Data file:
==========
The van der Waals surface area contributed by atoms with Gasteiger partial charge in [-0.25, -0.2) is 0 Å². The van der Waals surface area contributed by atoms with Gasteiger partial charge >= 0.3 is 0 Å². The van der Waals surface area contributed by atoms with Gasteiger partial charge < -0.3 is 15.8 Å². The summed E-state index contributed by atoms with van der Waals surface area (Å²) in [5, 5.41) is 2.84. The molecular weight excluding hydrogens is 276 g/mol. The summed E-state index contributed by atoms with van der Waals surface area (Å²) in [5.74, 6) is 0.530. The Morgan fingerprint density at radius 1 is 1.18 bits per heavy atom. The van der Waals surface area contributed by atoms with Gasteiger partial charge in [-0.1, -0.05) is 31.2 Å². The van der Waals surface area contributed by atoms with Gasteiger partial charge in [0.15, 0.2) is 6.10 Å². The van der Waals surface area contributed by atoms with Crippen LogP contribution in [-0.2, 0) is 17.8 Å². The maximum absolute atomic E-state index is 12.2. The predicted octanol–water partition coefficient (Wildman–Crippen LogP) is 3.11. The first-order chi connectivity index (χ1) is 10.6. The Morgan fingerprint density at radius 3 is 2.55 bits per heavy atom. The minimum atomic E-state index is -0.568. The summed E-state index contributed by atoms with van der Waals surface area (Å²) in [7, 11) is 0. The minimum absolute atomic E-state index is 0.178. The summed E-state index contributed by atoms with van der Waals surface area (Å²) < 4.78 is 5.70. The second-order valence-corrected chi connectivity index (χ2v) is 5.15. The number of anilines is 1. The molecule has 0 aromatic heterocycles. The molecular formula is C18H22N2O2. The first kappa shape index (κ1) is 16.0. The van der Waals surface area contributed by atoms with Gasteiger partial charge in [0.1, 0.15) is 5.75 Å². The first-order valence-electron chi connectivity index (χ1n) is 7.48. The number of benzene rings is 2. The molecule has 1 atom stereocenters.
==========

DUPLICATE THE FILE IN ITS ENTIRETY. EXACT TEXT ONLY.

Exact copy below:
The van der Waals surface area contributed by atoms with Gasteiger partial charge in [-0.25, -0.2) is 0 Å². The van der Waals surface area contributed by atoms with Gasteiger partial charge >= 0.3 is 0 Å². The van der Waals surface area contributed by atoms with Gasteiger partial charge < -0.3 is 15.8 Å². The summed E-state index contributed by atoms with van der Waals surface area (Å²) in [5, 5.41) is 2.84. The molecular weight excluding hydrogens is 276 g/mol. The summed E-state index contributed by atoms with van der Waals surface area (Å²) in [5.74, 6) is 0.530. The Morgan fingerprint density at radius 1 is 1.18 bits per heavy atom. The van der Waals surface area contributed by atoms with Gasteiger partial charge in [-0.1, -0.05) is 31.2 Å². The van der Waals surface area contributed by atoms with Gasteiger partial charge in [0.15, 0.2) is 6.10 Å². The van der Waals surface area contributed by atoms with Crippen LogP contribution in [-0.2, 0) is 17.8 Å². The maximum absolute atomic E-state index is 12.2. The predicted octanol–water partition coefficient (Wildman–Crippen LogP) is 3.11. The first-order chi connectivity index (χ1) is 10.6. The Morgan fingerprint density at radius 3 is 2.55 bits per heavy atom. The minimum atomic E-state index is -0.568. The summed E-state index contributed by atoms with van der Waals surface area (Å²) in [7, 11) is 0. The minimum absolute atomic E-state index is 0.178. The summed E-state index contributed by atoms with van der Waals surface area (Å²) < 4.78 is 5.70. The second-order valence-corrected chi connectivity index (χ2v) is 5.15. The number of anilines is 1. The molecule has 0 aromatic heterocycles. The molecular formula is C18H22N2O2. The first kappa shape index (κ1) is 16.0. The van der Waals surface area contributed by atoms with Gasteiger partial charge in [0.1, 0.15) is 5.75 Å². The first-order valence-electron chi connectivity index (χ1n) is 7.48. The number of benzene rings is 2. The molecule has 1 atom stereocenters.